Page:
Forget the new Star Wars – instead catch Luke, Leia and Han in the long-lost ‘Holiday Special’
Last week the long-awaited trailer for Star Wars Episode VII was released. True fans, however, know that it’s really
Star Wars Episode VIII. Why doesn’t George Lucas want us to remember the first sequel, The Star Wars Holiday Special, which aired on CBS in 1978 and has rarely been shown since?
Thanks to the internet, a technology that doesn’t exist in
The Star Wars Holiday Special, anyone can watch it now. It’s an all-singing, all-dancing extravaganza, which opens with Han Solo and Chewbacca trying to get to his home planet so that Chewbacca can celebrate “Life Day” with his family.
Chewbacca is a Wookie, a sort of sentient shag carpet. Han Solo is Harrison Ford, a sort of sentient Mark Hamill. And Life Day is basically Wookie Christmas. On Life Day, presents are given, Wookies spend time with family and presumably celebrate the birth of Wookie-Christ (the theology of Life Day is a bit vague).
Chewy is an absentee father, and his son Lumpy, his wife Malla and his father, Itchy, wait for him, growling and grunting, in their swish 1970s-themed treehouse. There are slapstick diversions. Rebel trader Saun Dann brings gifts including a music box containing the band Jefferson Starship (seriously) and some virtual reality erotica (seriously) for Itchy. This involves a singing human woman who appears to Itchy and says: “I am your fantasy. I am your experience . . . I am your pleasure, enjoy me.”
It’s a bit creepy for a family special. Then again, it’s the 1970s, a long time ago in a galaxy far, far away.
Malla watches a cookery programme featuring a four-armed alien in a dress. There’s an animated sequence with fan-favourite Boba Fett (his first appearance). Then Bea Arthur serves space-drinks to aliens in the cantina from the first movie while being hassled by an alien-suitor and inexplicably singing Brechtian songs.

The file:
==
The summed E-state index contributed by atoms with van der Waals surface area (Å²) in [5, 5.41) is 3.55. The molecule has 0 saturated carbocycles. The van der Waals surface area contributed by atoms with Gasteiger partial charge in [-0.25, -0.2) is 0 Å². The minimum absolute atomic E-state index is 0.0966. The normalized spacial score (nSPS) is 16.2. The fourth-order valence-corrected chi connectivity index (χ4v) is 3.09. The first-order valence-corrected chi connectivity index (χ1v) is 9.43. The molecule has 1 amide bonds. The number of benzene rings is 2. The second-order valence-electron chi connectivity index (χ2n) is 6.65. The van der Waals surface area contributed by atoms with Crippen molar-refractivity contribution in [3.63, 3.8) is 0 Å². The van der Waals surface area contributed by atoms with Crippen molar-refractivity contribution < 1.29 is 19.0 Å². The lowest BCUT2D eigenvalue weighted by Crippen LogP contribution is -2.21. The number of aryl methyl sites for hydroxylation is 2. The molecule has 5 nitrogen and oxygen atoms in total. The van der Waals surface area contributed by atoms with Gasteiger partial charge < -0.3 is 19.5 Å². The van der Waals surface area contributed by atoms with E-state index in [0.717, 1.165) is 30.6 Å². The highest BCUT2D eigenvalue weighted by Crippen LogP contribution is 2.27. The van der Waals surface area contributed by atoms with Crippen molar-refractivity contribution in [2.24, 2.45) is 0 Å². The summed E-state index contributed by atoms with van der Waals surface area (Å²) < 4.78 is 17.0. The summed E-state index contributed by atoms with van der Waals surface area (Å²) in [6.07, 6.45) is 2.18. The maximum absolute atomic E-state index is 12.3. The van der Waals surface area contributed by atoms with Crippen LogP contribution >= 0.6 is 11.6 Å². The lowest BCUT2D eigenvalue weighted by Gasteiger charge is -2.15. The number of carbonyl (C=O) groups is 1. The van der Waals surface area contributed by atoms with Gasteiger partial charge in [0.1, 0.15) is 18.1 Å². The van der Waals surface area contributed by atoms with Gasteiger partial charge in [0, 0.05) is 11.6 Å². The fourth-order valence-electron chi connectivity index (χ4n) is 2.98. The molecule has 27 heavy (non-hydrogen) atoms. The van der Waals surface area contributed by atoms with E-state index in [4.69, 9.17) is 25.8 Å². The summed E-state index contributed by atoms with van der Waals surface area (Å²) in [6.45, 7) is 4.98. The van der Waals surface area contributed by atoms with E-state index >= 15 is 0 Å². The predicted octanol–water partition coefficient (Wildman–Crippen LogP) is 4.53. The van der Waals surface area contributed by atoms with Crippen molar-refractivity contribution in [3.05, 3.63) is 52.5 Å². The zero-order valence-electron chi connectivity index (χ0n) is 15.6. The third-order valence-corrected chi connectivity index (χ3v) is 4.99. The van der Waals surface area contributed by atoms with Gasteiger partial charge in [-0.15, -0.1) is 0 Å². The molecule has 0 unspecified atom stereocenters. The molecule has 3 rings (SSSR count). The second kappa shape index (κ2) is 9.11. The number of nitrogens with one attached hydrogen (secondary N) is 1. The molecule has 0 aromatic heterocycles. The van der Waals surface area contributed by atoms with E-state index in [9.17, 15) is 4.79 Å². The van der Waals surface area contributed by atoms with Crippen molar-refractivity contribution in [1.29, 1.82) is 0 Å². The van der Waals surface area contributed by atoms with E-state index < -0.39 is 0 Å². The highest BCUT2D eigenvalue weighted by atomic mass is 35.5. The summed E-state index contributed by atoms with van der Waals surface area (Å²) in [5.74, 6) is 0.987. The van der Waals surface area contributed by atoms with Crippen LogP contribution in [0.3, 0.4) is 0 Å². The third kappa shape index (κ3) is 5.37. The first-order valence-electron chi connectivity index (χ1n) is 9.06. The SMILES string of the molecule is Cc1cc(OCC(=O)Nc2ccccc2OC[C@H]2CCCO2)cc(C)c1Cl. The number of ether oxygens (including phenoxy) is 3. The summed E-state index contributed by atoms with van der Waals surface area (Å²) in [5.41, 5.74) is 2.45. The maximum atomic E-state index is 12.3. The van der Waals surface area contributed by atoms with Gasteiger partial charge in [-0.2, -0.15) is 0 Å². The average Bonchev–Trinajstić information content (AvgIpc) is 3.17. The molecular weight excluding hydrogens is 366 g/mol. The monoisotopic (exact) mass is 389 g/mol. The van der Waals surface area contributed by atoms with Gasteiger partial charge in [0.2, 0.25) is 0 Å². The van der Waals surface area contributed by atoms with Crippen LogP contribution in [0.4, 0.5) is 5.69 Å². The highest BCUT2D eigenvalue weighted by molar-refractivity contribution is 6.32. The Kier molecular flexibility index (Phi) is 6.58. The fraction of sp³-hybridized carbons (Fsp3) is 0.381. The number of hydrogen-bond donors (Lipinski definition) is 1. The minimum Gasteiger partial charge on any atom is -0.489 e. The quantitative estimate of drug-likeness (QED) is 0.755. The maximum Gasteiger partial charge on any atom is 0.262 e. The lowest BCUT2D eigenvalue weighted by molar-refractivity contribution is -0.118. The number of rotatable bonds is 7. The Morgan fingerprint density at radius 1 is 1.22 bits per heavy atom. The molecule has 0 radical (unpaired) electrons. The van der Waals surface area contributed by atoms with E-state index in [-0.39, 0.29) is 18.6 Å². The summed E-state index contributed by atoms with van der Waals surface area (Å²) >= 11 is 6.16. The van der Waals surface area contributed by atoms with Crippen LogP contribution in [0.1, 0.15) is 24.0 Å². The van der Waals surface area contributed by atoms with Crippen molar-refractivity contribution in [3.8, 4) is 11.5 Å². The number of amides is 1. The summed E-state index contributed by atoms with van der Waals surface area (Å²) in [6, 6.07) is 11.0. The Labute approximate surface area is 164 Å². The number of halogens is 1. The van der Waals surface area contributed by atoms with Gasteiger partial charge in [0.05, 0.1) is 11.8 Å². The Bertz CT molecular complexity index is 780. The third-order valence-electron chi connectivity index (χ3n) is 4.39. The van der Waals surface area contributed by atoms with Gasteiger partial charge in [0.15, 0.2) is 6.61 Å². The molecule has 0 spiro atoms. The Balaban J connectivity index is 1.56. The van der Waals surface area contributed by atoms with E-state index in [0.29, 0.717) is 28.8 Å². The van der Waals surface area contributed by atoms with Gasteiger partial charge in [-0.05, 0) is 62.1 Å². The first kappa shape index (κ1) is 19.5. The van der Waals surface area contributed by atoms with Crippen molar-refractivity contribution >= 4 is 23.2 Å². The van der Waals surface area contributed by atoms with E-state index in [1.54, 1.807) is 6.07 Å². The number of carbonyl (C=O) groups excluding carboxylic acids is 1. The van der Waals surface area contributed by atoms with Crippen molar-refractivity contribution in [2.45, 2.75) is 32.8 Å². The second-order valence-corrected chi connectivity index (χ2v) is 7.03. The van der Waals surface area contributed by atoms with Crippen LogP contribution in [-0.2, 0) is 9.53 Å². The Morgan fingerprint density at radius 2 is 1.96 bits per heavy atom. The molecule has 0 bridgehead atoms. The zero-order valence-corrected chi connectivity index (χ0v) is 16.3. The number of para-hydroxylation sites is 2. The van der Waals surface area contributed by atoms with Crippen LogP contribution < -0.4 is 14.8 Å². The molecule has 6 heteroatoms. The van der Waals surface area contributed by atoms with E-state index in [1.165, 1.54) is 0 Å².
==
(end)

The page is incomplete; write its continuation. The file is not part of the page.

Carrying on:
“Just one more round friend, then homeward bound friend,” she sings, before locking herself in the bar with her stalker (much of the Holiday Special feels slightly off, like it should be called Lars von Trier’s Star Wars Holiday Special).
Murdering stormtroopers Back in the tree-house, Imperial stormtroopers appear. Chewbacca and Han arrive and show Lumpy the true meaning of Life Day by murdering a stormtrooper. “Best. Life Day. Ever,” Lumpy would say if he could speak. Although, there’s always
The ‘Star Wars Holiday Special’ is a bit creepy for a family special. Then again, it’s the 1970s, a long time ago in a galaxy far, far away
a possibility he can’t speak because he’s traumatised.
Murdering fills Han Solo with warm feelings. “You’re like family to me,” he says to Chewbacca’s family. Well, his mouth says this. His eyes say: “I’m going to fire my agent.”
Then dozens of Wookies make their way to the “Life Tree”. All are wearing long red robes, which means that Wookies have a concept of clothing, which means Chewie, Itchy and the rest have been wilfully nude until now (Chewie wears a gun-belt, but if anything that makes him more nude.)
Luke, Leia, R2D2 and C3PO arrive. C3PO laments having no emotions with which to appreciate Life Day and after an hour watching this I understand. I too can feel nothing, C3PO.
Han says: “All of you are an important part of my life.” He still hasn’t managed to get through to his agent.
A zonked-looking Carrie Fisher makes an impassioned speech about the true meaning of Life Day. I say Carrie Fisher rather than Princess Leia, because there’s a look in her eyes that suggests she thinks this is really happening (“Dear diary, great day today, sang for some Wookies at the Life Tree, signed, Carrie”).
So bad it’s bad She starts to sing to the tune of the Star Wars theme: “We celebrate a day of peace, a day of harmony.” Off-camera I imagine someone saying: “This isn’t in the script.”
I know. This all sounds amazing, especially the Bea Arthur bit. But Star Wars Episode V: The Star Holiday
Special isn’t “so bad it’s good”. It’s so bad it lays eggs in your brain and spiders of awfulness hatch in your dreams. It has never been re-released. It’s said that George Lucas travels the world destroying all copies and eliminating all who’ve seen it.
I don’t care. When Lucas finds me, and his hands clutch my throat and things start to go black, I’ll make my peace with Wookie-Christ and say: “It’s still better than The Phantom